Meanwhile, the House of Commons is set to reconvene Tuesday with just over 30 MPs from all parties attending. The number of MPs from each party was agreed by House leaders beforehand as a way to keep people safe while maintaining party ratios in the Commons. 

But as the details of the bill began to emerge, at least two Conservative caucus members, Sen. Linda Frum and MP Cathy McLeod, pledged to flout the risk of travelling and come to Ottawa to vote it down. 

"I will hop on a plane immediately to vote against if this is true," said McLeod. "Completely unacceptable and not my understanding of agreement." 

According to Conservative sources, the party supports the coronavirus bill generally but is concerned about a lack of oversight on spending regardless how long the lack of oversight persists. 

NDP Leader Jagmeet Singh said he wants to keep the return of Parliament focused on helping Canadians in need. 

"We need to drop what we don't agree on and focus on what we were sent here to do — deliver for Canadians," he said in a statement.

Tuesday's events will be presided over by Deputy Speaker of the House Bruce Stanton, who will lay out how the day will work in a short speech just after noon.

The day will begin with the Speakers Parade, the parliamentary tradition that kicks off each sitting of the House. This time, however, all those in the procession led by the Sergeant-at-Arms will stay at least two metres away from one another.

Keeping a healthy distance in the parade is just one way the House of Commons will change its traditions to help stop the spread of COVID-19 between people.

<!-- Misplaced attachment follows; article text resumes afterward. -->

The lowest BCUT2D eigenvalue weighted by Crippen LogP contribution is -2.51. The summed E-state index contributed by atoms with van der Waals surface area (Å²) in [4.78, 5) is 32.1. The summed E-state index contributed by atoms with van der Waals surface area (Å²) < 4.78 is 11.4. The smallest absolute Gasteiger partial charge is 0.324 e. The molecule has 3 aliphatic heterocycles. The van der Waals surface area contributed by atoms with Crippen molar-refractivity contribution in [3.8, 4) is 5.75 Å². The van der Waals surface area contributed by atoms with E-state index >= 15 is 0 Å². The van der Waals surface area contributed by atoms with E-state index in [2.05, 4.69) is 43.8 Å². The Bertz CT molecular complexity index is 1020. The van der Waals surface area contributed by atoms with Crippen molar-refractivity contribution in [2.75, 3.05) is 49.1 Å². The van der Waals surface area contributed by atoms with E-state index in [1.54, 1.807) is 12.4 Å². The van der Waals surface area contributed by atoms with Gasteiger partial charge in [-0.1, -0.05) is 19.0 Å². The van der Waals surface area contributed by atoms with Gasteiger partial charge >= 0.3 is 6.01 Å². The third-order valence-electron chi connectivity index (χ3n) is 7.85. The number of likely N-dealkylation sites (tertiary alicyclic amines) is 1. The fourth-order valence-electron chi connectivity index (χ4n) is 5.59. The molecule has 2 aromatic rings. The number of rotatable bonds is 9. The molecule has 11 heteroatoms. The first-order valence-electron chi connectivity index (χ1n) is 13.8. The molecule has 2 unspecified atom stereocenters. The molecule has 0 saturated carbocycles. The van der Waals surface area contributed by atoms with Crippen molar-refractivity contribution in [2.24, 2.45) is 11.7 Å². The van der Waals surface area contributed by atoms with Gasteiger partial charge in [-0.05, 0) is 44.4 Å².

Hand sanitizer stations will be placed strategically throughout the House and the public gallery will remain closed.

The number of MPs attending the session has been cut back from the full 338 to just over 30. Normally, MPs have to be in their seats to vote, but this rule is being relaxed to allow MPs to maintain a distance from one another of at least the width of two desks.

There also will be no parliamentary pages in the House today — so MPs will have to get their own water. 

An unusual session of Parliament

Once Morneau has given his speech and tabled his bill, opposition MPs will be given the opportunity to question the government's proposals.

That question and answer session will take place in a more relaxed setting called the Committee of the Whole — a rare occasion when the entire membership of the House of Commons sits as a parliamentary committee, with the deputy Speaker chairing the session.

Morneau will take questions and is allowed to have three departmental officials help him flesh out the answers. 

Rodriguez has said parties have agreed to devote four to four-and-a-half hours to debate, after which a vote will be held. If the bill passes the House, it will be sent to the Senate on Wednesday; assuming it's passed there, it will quickly receive royal assent.

The proposed aid package includes:

  • A temporary boost to Canada Child Benefit payments, delivering about $2 billion in extra support.
  • A new Emergency Care Benefit of up to $900 biweekly, up to 15 weeks, to provide income support to workers, including the self-employed, who have to stay home and don't qualify for paid sick leave or employment insurance. The measure could disburse up to $10 billion.
  • A new Emergency Support Benefit to provide up to $5 billion in support to workers who are not eligible for EI and who are facing unemployment.  
  • A six-month, interest-free reprieve on student loan payments.
  • A doubling of the homeless care program. 
  • An extension of the tax filing deadline to June 1.
  • A policy change allowing taxpayers to defer until after Aug. 31 tax payments that are due after today and before September.
  • $305 million for a new Indigenous Community Support Fund to address immediate needs in First Nations, Inuit and Métis Nation communities.

with files from The Canadian Press